Wickersham continued to serve as district judge until 1908, after which he successfully ran to be the sole representative of the District of Alaska to Congress. In 1912 the District became the Territory and Wickersham pressed for legislation allowing home rule. He got it. He was also instrumental in the creation of Mt. McKinley National Park and got the Alaska Railroad built in 1914 after giving a 5 1/2 hour speech on the floor of Congress. He submitted the first bill for Alaskan statehood in 1917. It didn’t pass, but he never stopped advocating for it.

He remained the representative from Alaska until 1921. He practiced law for a spell in Juneau, was elected to Congress again in 1931, and then went back to his Juneau practice. He published his memoirs, Old Yukon, in 1938, which have recently been republished. He died in Juneau, Alaska on October 24, 1939.

Tomb of Maya queen “Lady Snake Lord” found

Archaeologists excavating the royal Maya city of El Perú-Waka’ in northwestern Guatemala have discovered the tomb of Lady K’abel, a powerful 7th century Maya queen previously known from an elaborate portrait of her on a stela dedicated in 692 A.D. that was looted from Waka’ in the 1960s. The stone slab is currently in the collection of the Cleveland Art Museum.

The team of archaeologists from Washington University in St. Louis, the College of Wooster in Ohio and Guatemala’s National Institute of Anthropology and History were not expecting to find the tomb of a famous queen from the Classic Maya civilization. Since 2003, their focus has been on studying religious features of the site like shrines and altars rather than burials. This particular spot, the main temple in the center of the city, they’d revisited repeatedly over the years because they found evidence that even after the fall of the last El Perú-Waka’ royal dynasty around 800 A.D., people kept returning to the temple for generations. They left layer after layer of offerings on the surface and dragged large royal stelae to the front of the temple. The team’s plan this season was to clear the main stairway of the temple to study its construction and try to determine why people continued to revere the spot long after the dynasty’s fall.

The main stairway was blocked by a masonry shrine made after the fall from stones taken from other buildings in the city. Once the later shrines were excavated, archaeologists dug underneath the main staircase. They found a monumental fire altar from the post-royal period with a mature woman buried underneath it, likely sacrificed in the dedication of the altar. Beneath that they found another shrine, this one much earlier, andArchaeologist Griselda Pérez holds jade artifact from tomb underneath that was a tomb containing the skeletal remains of a person who was buried with a vast wealth of grave goods.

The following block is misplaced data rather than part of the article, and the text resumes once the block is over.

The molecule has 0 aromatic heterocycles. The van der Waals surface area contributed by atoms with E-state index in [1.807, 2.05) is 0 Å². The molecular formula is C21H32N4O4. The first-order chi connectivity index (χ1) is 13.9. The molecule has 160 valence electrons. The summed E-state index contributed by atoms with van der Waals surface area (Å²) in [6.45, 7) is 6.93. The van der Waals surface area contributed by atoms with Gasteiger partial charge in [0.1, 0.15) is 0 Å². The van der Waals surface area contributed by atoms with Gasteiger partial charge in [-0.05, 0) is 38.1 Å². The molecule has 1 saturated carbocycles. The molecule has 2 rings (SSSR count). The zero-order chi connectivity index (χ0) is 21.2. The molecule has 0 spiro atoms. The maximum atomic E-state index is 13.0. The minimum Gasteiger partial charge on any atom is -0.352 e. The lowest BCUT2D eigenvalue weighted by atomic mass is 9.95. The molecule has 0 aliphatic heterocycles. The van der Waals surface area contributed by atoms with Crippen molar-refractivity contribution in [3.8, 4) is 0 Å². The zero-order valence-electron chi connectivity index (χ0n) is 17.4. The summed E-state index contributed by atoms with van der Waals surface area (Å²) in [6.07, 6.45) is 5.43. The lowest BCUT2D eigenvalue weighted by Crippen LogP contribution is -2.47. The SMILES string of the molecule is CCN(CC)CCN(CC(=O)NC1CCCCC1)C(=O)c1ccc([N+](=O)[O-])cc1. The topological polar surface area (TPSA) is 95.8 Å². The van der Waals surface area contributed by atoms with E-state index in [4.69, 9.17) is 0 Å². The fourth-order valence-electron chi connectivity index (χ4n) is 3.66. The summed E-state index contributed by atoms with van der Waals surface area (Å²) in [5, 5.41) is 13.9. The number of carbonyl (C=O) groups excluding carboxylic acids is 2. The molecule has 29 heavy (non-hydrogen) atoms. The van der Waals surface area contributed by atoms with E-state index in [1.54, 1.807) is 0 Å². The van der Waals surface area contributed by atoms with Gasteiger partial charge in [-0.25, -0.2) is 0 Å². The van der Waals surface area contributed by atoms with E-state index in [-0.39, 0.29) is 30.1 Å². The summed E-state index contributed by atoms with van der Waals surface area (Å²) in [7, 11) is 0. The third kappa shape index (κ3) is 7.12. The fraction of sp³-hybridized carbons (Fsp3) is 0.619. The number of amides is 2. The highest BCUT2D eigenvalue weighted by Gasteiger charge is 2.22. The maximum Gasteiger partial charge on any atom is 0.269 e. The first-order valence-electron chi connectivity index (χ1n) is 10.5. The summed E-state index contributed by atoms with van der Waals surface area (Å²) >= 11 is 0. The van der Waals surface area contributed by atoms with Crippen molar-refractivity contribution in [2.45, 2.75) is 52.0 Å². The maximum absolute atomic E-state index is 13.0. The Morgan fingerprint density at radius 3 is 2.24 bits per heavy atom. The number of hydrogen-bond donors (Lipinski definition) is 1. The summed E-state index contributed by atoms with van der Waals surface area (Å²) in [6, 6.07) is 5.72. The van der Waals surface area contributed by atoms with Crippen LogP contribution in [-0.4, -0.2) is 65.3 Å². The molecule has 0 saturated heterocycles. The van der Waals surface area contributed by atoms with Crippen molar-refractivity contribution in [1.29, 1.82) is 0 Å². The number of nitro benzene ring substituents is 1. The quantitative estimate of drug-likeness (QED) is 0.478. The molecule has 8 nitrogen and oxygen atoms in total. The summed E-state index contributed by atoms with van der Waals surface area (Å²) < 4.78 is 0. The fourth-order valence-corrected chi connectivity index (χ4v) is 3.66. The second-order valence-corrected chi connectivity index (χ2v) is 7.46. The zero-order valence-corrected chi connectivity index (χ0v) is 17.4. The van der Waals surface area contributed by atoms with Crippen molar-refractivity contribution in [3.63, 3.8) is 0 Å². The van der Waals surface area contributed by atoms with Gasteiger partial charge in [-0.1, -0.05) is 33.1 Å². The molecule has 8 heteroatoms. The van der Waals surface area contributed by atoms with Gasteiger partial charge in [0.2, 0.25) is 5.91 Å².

Ceramic vessel from tombThe quality and number of these goods identified the deceased as someone extremely important. A number of decorated ceramic vessels were discovered with iconography that dates them to the late 7th, early 8th century. There were also multiple pieces of jewelry and figurines made from jade, a material so highly prized by the Maya that it was equal only to the feathers of the Resplendent Quetzal bird in value. The remains of some organic material were left in the tomb. The material is being analyzed now in the hope that it can be identified.

Front of alabaster jar carved into a conch shell shape with woman's head emergingOne particular artifact found in the tomb was the equivalent of winning the lottery in archaeological terms: a small alabaster jar carved in the shape of a conch shell with the head and the arm of an elderly person emerging from it. A strand of hair in front of her ear marks her as a woman; her lined face indicates her advanced age. The white of the alabaster indicates this may be a cache vessel called the White Soul Flower which played a special part in royal funerary rituals of the Classic Period. Also, in the Classic Maya religion, conch shells were symbols of the underworld and conch shell trumpets were the dwelling place of royal ancestors and gods. They would be blown during religious rituals to invoke the royals and deities. These factors strongly suggest that the vessel depicts a royal woman buried in the tomb.